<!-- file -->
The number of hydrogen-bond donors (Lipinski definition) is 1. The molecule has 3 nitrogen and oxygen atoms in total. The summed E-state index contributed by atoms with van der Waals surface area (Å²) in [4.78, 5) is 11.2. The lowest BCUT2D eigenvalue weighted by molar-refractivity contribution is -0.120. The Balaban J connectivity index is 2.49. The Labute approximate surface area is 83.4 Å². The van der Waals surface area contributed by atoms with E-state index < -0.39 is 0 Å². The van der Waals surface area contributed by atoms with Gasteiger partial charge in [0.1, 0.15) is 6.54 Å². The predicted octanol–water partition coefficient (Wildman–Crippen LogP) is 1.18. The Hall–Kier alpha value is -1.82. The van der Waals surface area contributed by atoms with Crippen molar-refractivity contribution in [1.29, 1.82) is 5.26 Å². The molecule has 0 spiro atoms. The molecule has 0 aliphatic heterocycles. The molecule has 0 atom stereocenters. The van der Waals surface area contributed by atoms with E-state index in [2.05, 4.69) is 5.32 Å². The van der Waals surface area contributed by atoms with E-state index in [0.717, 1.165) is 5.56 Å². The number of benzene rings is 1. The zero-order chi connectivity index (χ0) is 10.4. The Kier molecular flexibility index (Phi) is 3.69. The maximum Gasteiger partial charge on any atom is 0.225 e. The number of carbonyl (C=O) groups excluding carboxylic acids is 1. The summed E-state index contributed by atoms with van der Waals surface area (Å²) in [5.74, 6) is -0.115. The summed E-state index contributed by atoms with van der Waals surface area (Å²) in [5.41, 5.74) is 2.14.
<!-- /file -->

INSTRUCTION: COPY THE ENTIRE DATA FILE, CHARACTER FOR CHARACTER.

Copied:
The number of hydrogen-bond donors (Lipinski definition) is 1. The molecule has 3 nitrogen and oxygen atoms in total. The summed E-state index contributed by atoms with van der Waals surface area (Å²) in [4.78, 5) is 11.2. The lowest BCUT2D eigenvalue weighted by molar-refractivity contribution is -0.120. The Balaban J connectivity index is 2.49. The Labute approximate surface area is 83.4 Å². The van der Waals surface area contributed by atoms with E-state index < -0.39 is 0 Å². The van der Waals surface area contributed by atoms with Gasteiger partial charge in [0.1, 0.15) is 6.54 Å². The predicted octanol–water partition coefficient (Wildman–Crippen LogP) is 1.18. The Hall–Kier alpha value is -1.82. The van der Waals surface area contributed by atoms with Crippen molar-refractivity contribution in [1.29, 1.82) is 5.26 Å². The molecule has 0 spiro atoms. The molecule has 0 aliphatic heterocycles. The molecule has 0 atom stereocenters. The van der Waals surface area contributed by atoms with E-state index in [2.05, 4.69) is 5.32 Å². The van der Waals surface area contributed by atoms with E-state index in [0.717, 1.165) is 5.56 Å². The number of benzene rings is 1. The zero-order chi connectivity index (χ0) is 10.4. The Kier molecular flexibility index (Phi) is 3.69. The maximum Gasteiger partial charge on any atom is 0.225 e. The number of carbonyl (C=O) groups excluding carboxylic acids is 1. The summed E-state index contributed by atoms with van der Waals surface area (Å²) in [5.74, 6) is -0.115. The summed E-state index contributed by atoms with van der Waals surface area (Å²) in [5.41, 5.74) is 2.14.